Burnout, Feelings, and Bodies: More on the Working Mom Dilemma
First, attend to feelings. This is one of the first lessons taught in counselor school. It sounds really basic, but so many of us want to hide from feelings, push them down deep within us, ignore them, drink them away, numb them. You get my drift. Humans will do anything to NOT have to actually feel all of their feelings, especially when they are ones that we label as being unpleasant. We’re far more comfortable addressing what CAUSED the feeling, also known as the stressor, because that gives us a false sense of closure and control. “Phew, now I know why that happened, I won’t let that happen again, so I’m all good!” Sound familiar? But that’s only half of the equation…
I just listened to an amazing Unlocking Us podcast, shared by researcher, Brene Brown, in which she interviews Emily and Amelia Nagoski, twins and authors of Burnout: The Secret to Unlocking The Stress Cycle. In the book, they discuss how burnout is related to not completing the stress cycle, and feelings related to burnout being undoubtedly rooted within our bodies. Feelings are a biologically-based experience. If we don’t complete feelings, they get stuck within our bodies and cause a whole lot of… well, I guess you’ll need to listen to the podcast and buy the book, as I intend to do today! This resonated with me because, just this week, I had multiple conversations with people about where in our bodies our feelings are held. For me, it’s the base of my neck and shoulders, and in my ever-raging belly. I can only think of the feelings that have been living in there, waiting for me to fully feel them – beginning, middle, end. The authors of the book have a list of suggestions for resolving feelings and completing the stress cycle, some of which are laughter and moving your body – things that are manageable and accessible to all of us. As I consider the working mom dilemma that so many of us are in right now – working, teaching, running a household, disinfecting, etc., the concept of burnout is so relevant and palpable. I’ll be using this book as one more item in my coping toolbelt, and I invite you to add it to yours.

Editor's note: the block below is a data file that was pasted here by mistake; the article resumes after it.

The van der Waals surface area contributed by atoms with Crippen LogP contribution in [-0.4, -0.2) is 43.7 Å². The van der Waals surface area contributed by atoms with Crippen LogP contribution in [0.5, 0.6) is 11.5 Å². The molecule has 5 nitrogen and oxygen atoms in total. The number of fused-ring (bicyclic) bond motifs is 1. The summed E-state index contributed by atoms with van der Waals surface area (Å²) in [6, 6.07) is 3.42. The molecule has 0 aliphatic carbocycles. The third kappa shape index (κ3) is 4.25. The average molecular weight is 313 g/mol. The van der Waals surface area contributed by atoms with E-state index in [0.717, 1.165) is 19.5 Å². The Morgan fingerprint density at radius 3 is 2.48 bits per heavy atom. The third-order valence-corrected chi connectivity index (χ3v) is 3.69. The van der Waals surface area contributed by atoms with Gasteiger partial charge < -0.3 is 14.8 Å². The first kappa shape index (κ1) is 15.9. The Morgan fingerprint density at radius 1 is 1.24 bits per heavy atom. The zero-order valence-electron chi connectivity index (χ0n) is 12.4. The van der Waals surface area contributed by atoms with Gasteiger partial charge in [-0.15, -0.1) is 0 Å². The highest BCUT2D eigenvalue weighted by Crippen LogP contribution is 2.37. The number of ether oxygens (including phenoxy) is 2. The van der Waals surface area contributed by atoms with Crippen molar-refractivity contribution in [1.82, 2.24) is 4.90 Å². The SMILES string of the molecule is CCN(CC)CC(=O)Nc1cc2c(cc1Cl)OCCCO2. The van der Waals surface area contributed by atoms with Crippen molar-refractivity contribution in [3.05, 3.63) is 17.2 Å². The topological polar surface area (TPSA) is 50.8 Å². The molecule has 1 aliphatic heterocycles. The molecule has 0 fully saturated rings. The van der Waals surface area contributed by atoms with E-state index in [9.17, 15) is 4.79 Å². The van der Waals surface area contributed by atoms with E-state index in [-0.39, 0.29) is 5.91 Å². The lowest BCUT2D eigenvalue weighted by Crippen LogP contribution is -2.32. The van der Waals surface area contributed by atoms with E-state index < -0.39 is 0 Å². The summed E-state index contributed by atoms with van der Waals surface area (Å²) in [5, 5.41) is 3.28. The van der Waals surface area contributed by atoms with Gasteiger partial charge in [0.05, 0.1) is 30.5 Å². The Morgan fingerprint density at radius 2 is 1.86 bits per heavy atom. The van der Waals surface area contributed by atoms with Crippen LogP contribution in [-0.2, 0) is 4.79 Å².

Also, I may just have to run a book club group for this one, as it seems that revolutionary! If you’d be interested, hit me up by signing up for my newsletter. Let’s see where this goes!